TD: How would you answer the question that the interviewer asked Ginsberg?

CR: (mishearing the question) Oh, I don’t go into the business of comparing myself to others. You get into trouble that way. If you mean how do I appraise myself, (long pause) I think as a poet who is able to express exactly what he intends and to whom subject matter is very important. That I am able to do it.

OB: I think Tom meant to ask what poets are you reading now? Anyone in particular?

CR: I must confess that I read very little poetry, not because I think there’s nothing out there worth reading but because I don’t want to clutter up my mind with other poets’ imaginings. It tends to choke off my own imagination and to dry up my impulse to write. Having said that however, there are many poets that I read from time to time to refresh myself and many more that I could read and don’t. Of the older generation the ones that come to mind are Mandelshtam, Ritsos, Machado, Lesmian, Cendrars, Szymborska, Milosz. Of the young ones, Anne Carson and the Howe sisters have captured my interest with their inventiveness. And those who have been touched by Buddhism, like Philip Whalen, touch me too, though I’m not a Buddhist. I’m a sucker for meditative poetry.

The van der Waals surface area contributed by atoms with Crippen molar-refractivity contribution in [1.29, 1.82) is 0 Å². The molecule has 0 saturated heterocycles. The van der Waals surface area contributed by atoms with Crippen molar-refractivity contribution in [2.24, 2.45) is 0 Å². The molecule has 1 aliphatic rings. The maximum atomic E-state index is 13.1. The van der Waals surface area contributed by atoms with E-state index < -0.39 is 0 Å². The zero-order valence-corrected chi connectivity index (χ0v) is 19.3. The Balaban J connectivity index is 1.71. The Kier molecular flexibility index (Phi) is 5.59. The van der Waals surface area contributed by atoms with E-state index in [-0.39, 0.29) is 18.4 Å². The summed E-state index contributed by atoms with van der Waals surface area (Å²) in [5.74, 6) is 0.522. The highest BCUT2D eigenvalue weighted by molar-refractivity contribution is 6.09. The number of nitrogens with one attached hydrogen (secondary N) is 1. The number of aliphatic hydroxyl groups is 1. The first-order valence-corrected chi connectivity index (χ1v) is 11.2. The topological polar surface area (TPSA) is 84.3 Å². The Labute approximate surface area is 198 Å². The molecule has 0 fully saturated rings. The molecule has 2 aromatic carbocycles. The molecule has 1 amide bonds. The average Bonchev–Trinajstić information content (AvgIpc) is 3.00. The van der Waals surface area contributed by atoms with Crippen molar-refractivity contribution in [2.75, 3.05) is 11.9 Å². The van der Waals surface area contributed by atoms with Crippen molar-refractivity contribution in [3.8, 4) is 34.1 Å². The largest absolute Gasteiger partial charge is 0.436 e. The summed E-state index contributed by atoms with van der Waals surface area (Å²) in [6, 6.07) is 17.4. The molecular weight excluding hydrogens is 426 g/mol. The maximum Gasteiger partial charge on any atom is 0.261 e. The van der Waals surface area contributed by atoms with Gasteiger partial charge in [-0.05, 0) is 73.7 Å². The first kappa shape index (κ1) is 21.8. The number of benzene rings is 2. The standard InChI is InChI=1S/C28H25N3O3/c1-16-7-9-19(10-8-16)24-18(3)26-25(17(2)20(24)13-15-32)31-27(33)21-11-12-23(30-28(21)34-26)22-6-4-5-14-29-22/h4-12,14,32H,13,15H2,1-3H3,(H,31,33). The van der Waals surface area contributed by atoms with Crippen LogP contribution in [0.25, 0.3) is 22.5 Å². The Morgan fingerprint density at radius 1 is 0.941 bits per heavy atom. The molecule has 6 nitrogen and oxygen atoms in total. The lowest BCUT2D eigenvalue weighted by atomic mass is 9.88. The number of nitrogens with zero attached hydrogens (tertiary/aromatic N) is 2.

TD: How did you come back to poetry after several decades of not writing?